Arizona ARES Gives Communications Support for Museum Fire
Members of the Coconino County Amateur Radio Club (CARC) in Arizona activated on July 21 as winds accelerated the Museum Fire beyond 50 acres, triggering the activation of the county’s EOC. Members of the club, many of them ARES volunteers, staffed the EOC.
“The club has a great working relationship with Coconino County,” said CARC’s Public Information Officer Dan Shearer, N7YIQ. “CARC’s ARES component has a dedicated position in the EOC structure and has assisted on many incidents over the last few years, providing communications to field personnel when cell and radio coverage is limited or nonexistent.” Shearer said Amateur Radio equipment and antennas are stored at the EOC, and CARC members have been trained to set it up and have everything operational within an hour of activation.
The fire grew larger than 500 acres and became a top fire-fighting priority. A Type 1 Incident Management Team took over the fire-fighting effort late on July 22, and more than 12 Hotshot crews (teams highly trained in all aspects of fire management), fire engines, water tenders, and aircraft were engaged in suppressing the blaze. Residents in some neighborhoods were ordered to evacuate, although no homes and structures were lost.
There were fears that the fire might overrun communications sites on Mount Elden, which include public service, private, and Amateur Radio repeaters. “The loss of one or both of these complexes would have been catastrophic,” Shearer said. CARC members were prepared for the risk and quickly assembled spare equipment, including extra radios and repeaters. Air tankers dropped many loads of fire retardant around the repeater sites, and the exceptional work of the fire crews prevented the fire from running up the slopes to the complexes, Shearer said.
The Coconino Amateur Radio Club is an ARRL Affiliated Club with about 50 members. Its large ARES component regularly trains and conducts SKYWARN and ARES nets weekly.
“CARC personnel provided well over 250 hours in support of the Museum Fire disaster response and in direct support of the joint EOC,” Shearer said, adding that the EOC professional team and Arizona Governor Doug Ducey expressed their appreciation to CARC operators when the governor visited the fire operations.
ARES Responds to Earthquake Incidents in Southern California
On the morning of July 4, a 6.4 magnitude earthquake hit the California High Desert, with its epicenter near Trona in the Searles Valley, not far from Ridgecrest, population 29,000. ARES member Jerry Brooks, KK6PA, activated the Eastern Kern County ARES Net, and as members assessed their own situations and were able to participate, activity grew on the emergency net. Steve Hendricks, KK6JTB, assumed net control duties through most of the first day, and others filled in as the activation progressed. The Logistics Chief with the Ridgecrest EOC, Robert Oberfeld, contacted ARES leaders to request a radio operator be assigned to the Ridgecrest Police Department mobile communications van at the EOC.
Eastern Kern County ARES was able to relay reports of roadway conditions from mobile operators to the EOC as several main highways — including Highway 178, the only route between Ridgecrest and Trona — had been rendered impassable. CalTrans was alerted, and repair crews had the route opened for limited traffic within a short time.
As the aftershocks lessened and the extent of the damage by the first temblor had been assessed, the EOC requested that ARES stand down but remain on standby. The next day, a 7.1 magnitude earthquake struck, followed by 19 aftershocks, ranging in magnitude 4.5 to 5.5. When Eastern Kern County ARES reactivated, significantly more damage had occurred, with the result that fewer operators were immediately available as many residents dealt with serious issues within their own homes. Additional operators became available to provide their observations to the EOC, however. In all, 57 operators were active at various times on the emergency net, providing status reports and updates.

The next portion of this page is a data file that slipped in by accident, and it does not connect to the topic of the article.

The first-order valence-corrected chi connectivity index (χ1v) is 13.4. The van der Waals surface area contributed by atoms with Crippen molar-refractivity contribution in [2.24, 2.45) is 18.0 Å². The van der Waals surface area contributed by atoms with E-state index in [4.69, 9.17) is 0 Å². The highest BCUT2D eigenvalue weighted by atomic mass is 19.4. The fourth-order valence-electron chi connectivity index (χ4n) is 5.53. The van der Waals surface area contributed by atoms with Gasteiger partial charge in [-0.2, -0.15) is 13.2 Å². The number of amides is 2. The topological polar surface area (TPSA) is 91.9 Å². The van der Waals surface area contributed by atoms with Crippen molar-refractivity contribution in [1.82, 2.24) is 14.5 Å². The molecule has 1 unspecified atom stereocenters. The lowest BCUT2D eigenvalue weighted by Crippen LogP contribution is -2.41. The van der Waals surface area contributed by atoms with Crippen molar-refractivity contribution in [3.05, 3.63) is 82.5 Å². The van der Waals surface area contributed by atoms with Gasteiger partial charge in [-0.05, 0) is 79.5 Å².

“The ensuing days brought thousands of aftershocks of generally small magnitude, but the threat of larger aftershocks remained, so Eastern Kern County ARES remained on standby,” said Dennis Kidder, W6DQ. A number of homes and businesses were destroyed or severely damaged. Some 150 residents were in shelters. Aftershocks continued to be expected. — source: Dennis Kidder, W6DQ, Eastern Kern County ARES, California
Flmsg Used in Maine Red Cross Mass Care Exercise
On August 9 and 10, the Waldo (Maine) County EMA conducted a 24 hour mass care exercise. A designated Red Cross shelter in Thorndike was staffed with volunteers with the public invited to have meals and stay overnight. Several Red Cross volunteers served as shelter managers and 62 Boy Scouts volunteered to act as residents of the shelter. A meal to which the public was invited was served on Friday evening and over 60 people from the community attended.
The radio communications component of the exercise was focused on the transfer of Red Cross forms by radio. Jim Piper N6MED, a registered nurse and Amateur Radio liaison for the Gold Country Region American Red Cross, headquartered in Sacramento, California, was enlisted to initiate a Red Cross 213 form using the popular flmsg utility of the flidigi suite of digital interfaces. Piper has been an advocate for flmsg as a message tool as it may be used with virtually any electronic communications medium. Based on this need, Dave Freese, W1HKJ, the author of flmsg, created a highly simplified “Agency” GUI for flmsg that is designed to be used by personnel with limited computer skills. There are only three buttons that permit the volunteer to create, view or edit the contents of a form. In the Gold Country Region implementation, flmsg and the Red Cross custom forms are contained on thumb drives that are deployed to all shelter disaster response trailers and that can be handed out to volunteers. There is nothing to install on the computer.